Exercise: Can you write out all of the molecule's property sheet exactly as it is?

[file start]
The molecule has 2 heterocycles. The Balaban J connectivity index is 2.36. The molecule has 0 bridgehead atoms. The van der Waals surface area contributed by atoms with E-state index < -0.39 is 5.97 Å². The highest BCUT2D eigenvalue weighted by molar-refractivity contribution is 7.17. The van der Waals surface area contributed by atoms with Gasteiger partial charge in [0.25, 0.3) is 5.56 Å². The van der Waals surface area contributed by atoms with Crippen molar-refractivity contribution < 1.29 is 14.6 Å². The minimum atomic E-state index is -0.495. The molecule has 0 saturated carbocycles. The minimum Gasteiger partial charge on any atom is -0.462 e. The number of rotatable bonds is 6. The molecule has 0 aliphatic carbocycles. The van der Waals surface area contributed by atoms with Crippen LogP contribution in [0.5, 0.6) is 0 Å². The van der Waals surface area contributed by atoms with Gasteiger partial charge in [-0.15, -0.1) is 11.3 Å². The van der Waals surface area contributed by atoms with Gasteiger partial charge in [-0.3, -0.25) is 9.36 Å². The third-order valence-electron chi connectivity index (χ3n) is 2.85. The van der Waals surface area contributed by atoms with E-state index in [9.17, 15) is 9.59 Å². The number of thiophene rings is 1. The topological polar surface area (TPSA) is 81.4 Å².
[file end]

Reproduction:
The molecule has 2 heterocycles. The Balaban J connectivity index is 2.36. The molecule has 0 bridgehead atoms. The van der Waals surface area contributed by atoms with E-state index < -0.39 is 5.97 Å². The highest BCUT2D eigenvalue weighted by molar-refractivity contribution is 7.17. The van der Waals surface area contributed by atoms with Gasteiger partial charge in [0.25, 0.3) is 5.56 Å². The van der Waals surface area contributed by atoms with Crippen molar-refractivity contribution < 1.29 is 14.6 Å². The minimum atomic E-state index is -0.495. The molecule has 0 saturated carbocycles. The minimum Gasteiger partial charge on any atom is -0.462 e. The number of rotatable bonds is 6. The molecule has 0 aliphatic carbocycles. The van der Waals surface area contributed by atoms with Crippen LogP contribution in [0.5, 0.6) is 0 Å². The van der Waals surface area contributed by atoms with Gasteiger partial charge in [-0.15, -0.1) is 11.3 Å². The van der Waals surface area contributed by atoms with Gasteiger partial charge in [-0.3, -0.25) is 9.36 Å². The third-order valence-electron chi connectivity index (χ3n) is 2.85. The van der Waals surface area contributed by atoms with E-state index in [9.17, 15) is 9.59 Å². The number of thiophene rings is 1. The topological polar surface area (TPSA) is 81.4 Å².